All the conditions in place would suggest Luis Robert is in for a significant payday when he’s eligible to sign on May 20.
The Cuban free agent is well-positioned for a big signing bonus as the final international free agent made eligible under the rules of the old Collective Bargaining Agreement. As such, Robert can sign for any amount, with all teams except for the White Sox merely paying a luxury tax matching the amount that they exceed their signing bonus pools. The White Sox would not only have to pay that same tax, they’d have to forfeit the ability to sign any international player over $300,000 for the next two years -- something most of their competitors have already done. With those teams having already reached that threshold, and given Robert’s talent and experience, White Sox general manager Rick Hahn thinks the price tag will end up high.
Hahn sidestepped how involved the White Sox would be in the process even though they’ve reportedly been intricately so the past few months. The team not only has reportedly had constant contact with Robert, both Hahn and Kenny Williams attended a private workout for the outfielder last week.
“It’s going to be robust,” Hahn said. “I’m always optimistic. It’s much easier to go about life that way.
“Look it’s going to be robust bidding and we’ll see how it unfolds in the coming weeks.”
Some believe if Robert were available in the amateur draft he could go as high as the first overall pick. Most believe that at the least he would be a high first-round selection. A combination of Robert’s talent and the harsher rules that go into effect after the current CBA expires has Hahn expecting a bidding war. While Hahn avoiding any public commitment of the team’s involvement, it’s expected that the White Sox will make a strong push for the outfielder. The addition of Robert is critical for a team looking to add as much young, controllable talent as possible. Adding Robert would be akin to a second first-round draft pick for the White Sox, who only in December began their first rebuild in 20 years.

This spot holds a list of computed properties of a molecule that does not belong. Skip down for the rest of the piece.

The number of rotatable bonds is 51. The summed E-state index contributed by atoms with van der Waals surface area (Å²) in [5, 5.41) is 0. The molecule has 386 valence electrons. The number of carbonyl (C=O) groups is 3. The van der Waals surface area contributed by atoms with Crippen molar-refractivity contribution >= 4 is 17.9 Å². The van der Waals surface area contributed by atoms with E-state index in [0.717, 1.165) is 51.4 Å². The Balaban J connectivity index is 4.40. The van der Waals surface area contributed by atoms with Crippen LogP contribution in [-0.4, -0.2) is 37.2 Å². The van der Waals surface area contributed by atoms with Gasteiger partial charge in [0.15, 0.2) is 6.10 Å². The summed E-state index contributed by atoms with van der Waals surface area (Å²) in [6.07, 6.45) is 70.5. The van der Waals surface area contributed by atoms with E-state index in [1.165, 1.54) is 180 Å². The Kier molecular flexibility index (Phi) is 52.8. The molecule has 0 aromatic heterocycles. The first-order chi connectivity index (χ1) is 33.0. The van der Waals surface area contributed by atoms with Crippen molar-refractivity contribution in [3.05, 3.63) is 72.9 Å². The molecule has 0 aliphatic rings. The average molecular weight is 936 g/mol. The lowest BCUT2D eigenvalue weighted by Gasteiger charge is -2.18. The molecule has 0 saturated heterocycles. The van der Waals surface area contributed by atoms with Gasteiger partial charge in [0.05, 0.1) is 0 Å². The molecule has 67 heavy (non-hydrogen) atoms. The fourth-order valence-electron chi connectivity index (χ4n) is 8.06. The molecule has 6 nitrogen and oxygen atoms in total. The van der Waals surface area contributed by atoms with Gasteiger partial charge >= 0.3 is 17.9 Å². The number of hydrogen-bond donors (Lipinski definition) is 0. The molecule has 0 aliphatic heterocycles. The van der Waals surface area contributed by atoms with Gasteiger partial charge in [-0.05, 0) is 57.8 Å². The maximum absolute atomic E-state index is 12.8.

“He’s an extremely talented young man who is going to have an impact on whatever organization he winds up joining and given the fact the collective bargaining agreement changes how these players are treated here these few weeks this is really the last opportunity for certain clubs to exercise strictly their financial might in order to receive such a talent,” Hahn said. “I expect there will be robust bidding on this player.”